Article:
Going on a cruise vacation can be a refreshing recharge for those who enjoy the high seas. And while you may envision throngs of active young people on a cruise liner, many companies are catering to an older set.
A lot of retirees have the desire to travel, loads of free time and disposable income to take a cruise or two during the year. That’s why older travelers have some of the best cruise packages available to them.
Which cruise line is the best for seniors?
If you’re an older traveler or thinking of booking a cruise for your parents, grandparents or in-laws, here’s what you need to know about some of the most popular cruise lines for seniors.
Norwegian Cruise Line
Norwegian Cruise Line has partnered with the American Association of Retired Persons (AARP) to offer cruise deals for its members. Seniors can get $100 off select cruises and a 5% discount off all cruises booked at least nine months out. Also, the AARP member cruise deals can be combined with the Free At Sea Promotion, which means you can also enjoy free specialty beverages, shore excursion credits, specialty dining, and more.
Norwegian Cruise Line’s best ships: The Sky, Gateway and Jade, according to Yelp reviews.
Azamara Club Cruises
Azamara Club Cruises, a subsidiary of Royal Caribbean, was voted best cruise for seniors, according to Guide For Seniors, which ranked the cruise liner’s singles rate, personal butler service and ability to accommodate a service animal as tops with them.
Azamara Club’s best cruise ships: The Journey, Quest and Pursuit, according to Cruise Critic.
Royal Caribbean, one of the industry’s top cruise line companies, offers senior pricing on select sailings for travelers who are 55 years of age and older. The prices vary and Royal Caribbean doesn’t advertise its senior savings as much, but if you call them (1-800-256-6649), they will tell you what’s available. Deals will generally be for trips in the near term rather than further out.
Royal Caribbean’s best cruise ships for seniors: Oasis and Serenade, according to TripAdvisor reviews.
If you want to enjoy the ocean on something a tad more intimate, Silversea’s small luxury ships are designed for those who delight in the thrill of discovery while indulging mind and body in the most lavish surroundings imaginable. All accommodations are spacious, ocean-view suites that include butler service, and most include private verandas. Silversea voyages and cruise expeditions sail to over 900 destinations on all seven continents, more than any other cruise line.
Silversea Cruise’s best cruise ships for seniors: The Spirit, Whisper and Wind, according to U.S. News & World Report.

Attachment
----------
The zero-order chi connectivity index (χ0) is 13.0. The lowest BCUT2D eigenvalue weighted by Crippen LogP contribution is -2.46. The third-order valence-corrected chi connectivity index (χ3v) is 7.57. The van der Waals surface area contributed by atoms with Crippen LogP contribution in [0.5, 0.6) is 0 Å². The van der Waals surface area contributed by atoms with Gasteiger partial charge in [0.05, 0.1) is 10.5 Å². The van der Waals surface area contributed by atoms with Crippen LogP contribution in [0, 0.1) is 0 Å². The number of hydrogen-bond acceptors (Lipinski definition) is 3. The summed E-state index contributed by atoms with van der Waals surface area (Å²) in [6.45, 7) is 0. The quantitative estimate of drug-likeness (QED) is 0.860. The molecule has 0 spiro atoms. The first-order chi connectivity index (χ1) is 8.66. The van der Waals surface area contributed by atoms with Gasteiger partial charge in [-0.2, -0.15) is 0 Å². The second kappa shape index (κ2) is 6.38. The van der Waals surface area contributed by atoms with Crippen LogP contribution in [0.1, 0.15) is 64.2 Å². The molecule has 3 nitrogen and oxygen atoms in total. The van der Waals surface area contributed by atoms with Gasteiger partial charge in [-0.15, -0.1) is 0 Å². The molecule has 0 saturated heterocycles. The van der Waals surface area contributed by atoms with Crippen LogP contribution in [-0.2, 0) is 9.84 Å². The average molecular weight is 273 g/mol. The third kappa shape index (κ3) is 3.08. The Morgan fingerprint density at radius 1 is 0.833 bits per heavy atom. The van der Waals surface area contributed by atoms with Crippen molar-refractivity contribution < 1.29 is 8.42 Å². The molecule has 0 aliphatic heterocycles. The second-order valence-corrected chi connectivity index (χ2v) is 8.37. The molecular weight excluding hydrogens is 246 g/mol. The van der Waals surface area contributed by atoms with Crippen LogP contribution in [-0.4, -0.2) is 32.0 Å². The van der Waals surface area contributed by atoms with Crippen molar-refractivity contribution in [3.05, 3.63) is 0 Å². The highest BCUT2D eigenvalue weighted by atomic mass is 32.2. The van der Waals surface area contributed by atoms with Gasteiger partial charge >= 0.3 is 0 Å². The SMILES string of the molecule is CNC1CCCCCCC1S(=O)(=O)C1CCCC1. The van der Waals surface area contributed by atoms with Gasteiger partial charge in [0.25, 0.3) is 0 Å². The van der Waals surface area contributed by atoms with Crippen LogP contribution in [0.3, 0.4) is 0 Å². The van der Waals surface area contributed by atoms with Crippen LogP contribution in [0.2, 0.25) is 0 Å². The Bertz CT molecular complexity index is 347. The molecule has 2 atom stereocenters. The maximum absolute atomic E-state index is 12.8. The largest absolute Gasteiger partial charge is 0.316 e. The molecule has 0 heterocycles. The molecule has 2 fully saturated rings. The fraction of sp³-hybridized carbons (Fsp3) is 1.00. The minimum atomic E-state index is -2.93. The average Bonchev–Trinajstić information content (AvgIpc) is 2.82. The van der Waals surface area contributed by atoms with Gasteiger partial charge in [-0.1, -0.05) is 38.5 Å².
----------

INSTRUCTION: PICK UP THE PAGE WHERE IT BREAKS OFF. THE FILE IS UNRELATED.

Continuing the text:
Sometimes known as “party” boats, Carnival Cruises’ bountiful activities don’t just appeal to younger travelers. Carnival offers exclusive savings for seniors, age 55 and older — check the calendar to find Carnival’s best Senior fares, by date, for any stateroom type, departure port or destination. Then select the date for the day’s top sailings.
If you have special needs, don’t think for a second that you can’t still have a great time on the seas. Older travelers with mobility needs have plenty of options. Royal Caribbean has several ships that are wheel chair-friendly with accessible staterooms available to the disabled just by filling out this Guest Special Needs Form.
Carnival’s best cruise ships for seniors: The Spirit class, Vista and Horizon, according to Cruise Critic reader reviews.
Considered a luxury cruise liner, Holland America appeals to an older demographic with higher-end tastes. The big ships don’t have as many guests, giving it a more exclusive feel. The company offers a variety of activities that cater toward seniors, such as B.B. King’s Blues Club, gala night, bingo, trivia, theme nights and nighttime entertainment.
When it comes to a dress code, Holland America describes its preferred style for guests as “smart casual.” On gala nights, guests can choose to dress up — jacket and tie for the men and suit, cocktail dress or gown for the women — but they don’t have to.
The best resources for seniors looking to find the best cruises is the internet. Do some web-surfing and read the reviews on blogs and other sites that specialize in cruises. That way, you’ll get a feel for the latest activities and amenities offered by the cruise lines.
Holland’s best cruise ships: The MS Koningsdam and Eurodam, according to U.S. News & World Report.
How to save money on senior cruise deals
Money expert Clark Howard says one big way to save money on cruises is to book at the right time.
“There are certain cycles through the year when cruise lines have trouble filling all their cabins, and that’s when you steal the great deals,” he says.
“After Thanksgiving but before Christmas kicks off is a bargain time for any kind of travel —and cruises are right in the midst of that,” he says. “Europe? Early in the season and late in the season, you get cheaper rates. Alaska, early in the season and late in the season.”
Here are some other ways seniors can save on cruises
- AARP deals: In addition to the Norwegian deal mentioned above, if you’re a member of AARP, save with these exclusive cruise specials.
- Read the fine print: The best way to save money on a cruise is to read what’s included in your trip. You may be able to bring your own sodas, cutting down on beverage prices. Or you could book your own onshore excursions, saving considerable money on tours.
- Military discounts: Many older travelers are veterans and that entitles them to military discounts. MilitaryCruiseDeals.com is a great online resource to save money.
Here are some more travel articles you might enjoy from Clark.com:
- Single on the high seas? Here are the best cruises for solo travelers
- Celebrity Cruises: 6 things to know before you book
- Royal Caribbean: 7 things to know before you book
- Carnival Cruises: 6 things to know before your trip
- How to score a deal on a cruise